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Editorial cartoon by Anthony Jenkins (Anthony Jenkins/The Globe and Mail)
Editorial cartoon by Anthony Jenkins (Anthony Jenkins/The Globe and Mail)

Coalition smokescreen could hamper Harper's effort Add to ...

After a rocky start, the Liberal campaign caught a break and stabilized over the weekend. The break is that "coalition" has become a double-edged sword for Stephen Harper.

Mr. Harper's desire for a majority has been evident for some time, and in terms of how to get it, he was faced with two choices. He could have decided not to talk about it much and hope that it transpired by default: a lot of voters simply unbothered by his government and/or unimpressed enough with his opponents. But this approach was road tested in the last campaign, and failed.

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His second option was to campaign overtly for a majority, which would require convincing hesitant voters that they need to put aside their doubts. This is the choice he has made.

In pursuing this approach, he faces a risk that the harder he pushes for a majority, the more resistant voters might be, resulting in a coalescence around the Liberals. To overcome that problem, he makes the case that unless he wins a majority of the seats, there would be no Conservative government because his opponents would conspire to undermine the will of the people.

With Saturday's effort by Michael Ignatieff to clear up any ambiguity in his position on this issue, combined with the disclosures by Jack Layton and Gilles Duceppe that Mr. Harper's allergy to coalitions is not something he was born with, the Conservative Leader is now faced with a difficult choice.

To continue hammering away at this theme is to risk a voter backlash. Either because people tire of the allegation he is making, which he can't really can't prove, and thus is nothing more than saying Mr. Ignatieff is a liar. Or because talking about it more means people hear more about the 2004 discussion he had with Messrs. Layton and Duceppe and come to believe the PM is a hypocrite.

As the Tory Leader and his strategists think through the choice they are now faced with, they have to ask themselves what are voters more likely to believe: that Mr. Ignatieff is lying and would do exactly what he vowed on Saturday that he wouldn't do, or that Mr. Harper is scare mongering for partisan advantage, and maybe a hypocrite to boot? Conservative base voters will probably buy that Mr. Ignatieff is lying. But many accessible voters, and many soft voters in Quebec, could view it differently.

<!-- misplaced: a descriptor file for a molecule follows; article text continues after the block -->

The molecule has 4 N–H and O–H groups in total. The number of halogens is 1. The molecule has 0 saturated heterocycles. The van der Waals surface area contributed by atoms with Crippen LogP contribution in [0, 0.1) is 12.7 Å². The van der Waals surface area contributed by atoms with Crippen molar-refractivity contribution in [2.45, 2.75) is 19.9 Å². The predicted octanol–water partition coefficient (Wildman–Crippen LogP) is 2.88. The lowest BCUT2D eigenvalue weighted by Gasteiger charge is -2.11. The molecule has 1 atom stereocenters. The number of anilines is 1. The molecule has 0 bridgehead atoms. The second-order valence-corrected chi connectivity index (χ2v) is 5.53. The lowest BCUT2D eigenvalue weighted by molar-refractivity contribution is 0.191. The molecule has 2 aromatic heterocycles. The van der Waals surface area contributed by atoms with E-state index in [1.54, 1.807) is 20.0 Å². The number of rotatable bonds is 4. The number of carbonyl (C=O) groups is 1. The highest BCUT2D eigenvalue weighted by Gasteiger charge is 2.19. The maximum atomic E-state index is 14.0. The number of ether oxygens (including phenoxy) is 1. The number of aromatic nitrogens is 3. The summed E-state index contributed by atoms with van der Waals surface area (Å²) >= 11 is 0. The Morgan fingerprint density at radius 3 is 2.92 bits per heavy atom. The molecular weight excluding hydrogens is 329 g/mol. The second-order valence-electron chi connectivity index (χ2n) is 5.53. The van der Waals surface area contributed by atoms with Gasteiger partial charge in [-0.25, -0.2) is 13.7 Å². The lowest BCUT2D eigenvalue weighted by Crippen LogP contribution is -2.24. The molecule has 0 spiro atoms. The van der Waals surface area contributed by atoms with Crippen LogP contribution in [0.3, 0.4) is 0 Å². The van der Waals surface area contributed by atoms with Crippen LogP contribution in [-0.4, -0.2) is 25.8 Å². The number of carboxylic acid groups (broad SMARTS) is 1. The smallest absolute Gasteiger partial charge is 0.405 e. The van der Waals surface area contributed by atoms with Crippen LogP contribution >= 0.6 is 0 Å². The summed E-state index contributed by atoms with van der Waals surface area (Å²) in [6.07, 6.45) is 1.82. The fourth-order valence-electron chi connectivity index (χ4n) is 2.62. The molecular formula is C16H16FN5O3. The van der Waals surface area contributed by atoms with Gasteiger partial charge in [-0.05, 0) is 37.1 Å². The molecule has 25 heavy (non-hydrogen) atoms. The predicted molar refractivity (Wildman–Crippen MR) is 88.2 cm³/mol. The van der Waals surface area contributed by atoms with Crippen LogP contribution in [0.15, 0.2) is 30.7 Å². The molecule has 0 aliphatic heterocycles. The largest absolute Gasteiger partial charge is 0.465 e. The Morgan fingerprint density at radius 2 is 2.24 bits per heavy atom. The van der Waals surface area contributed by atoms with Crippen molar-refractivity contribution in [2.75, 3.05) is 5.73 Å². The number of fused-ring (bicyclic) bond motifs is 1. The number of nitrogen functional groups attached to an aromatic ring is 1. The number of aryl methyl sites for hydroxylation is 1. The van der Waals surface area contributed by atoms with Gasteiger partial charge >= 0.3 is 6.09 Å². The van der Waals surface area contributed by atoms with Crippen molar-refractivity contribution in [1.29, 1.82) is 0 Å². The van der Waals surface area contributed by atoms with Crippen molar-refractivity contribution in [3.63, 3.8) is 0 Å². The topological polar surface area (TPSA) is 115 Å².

That's why, for the Conservatives, the time is right to step away from the coalition question, at least for now. They enjoy a healthy lead in the polls, and there are plenty of other things they can talk about that will seem more relevant to mainstream voters.

For the Liberals, that Saturday and Sunday felt better than Friday probably shouldn't be mistaken for momentum in their favour. Their leader's effectiveness as a communicator is still measured by low standards: he's better than Stéphane Dion, better than he was last year, etc. Unscripted comments by campaigning leaders are great, when what is said is clear and compelling. Unscripted and meandering comments are a recipe for electoral disaster, especially against this disciplined Conservative Party.

Despite the gap in the polls, attachment to the Conservatives is somewhat soft, meaning the Liberals have a chance of success in this election, but it is a slight chance, and would require much clearer, edgier, and stronger campaign thematics, based on my experience.

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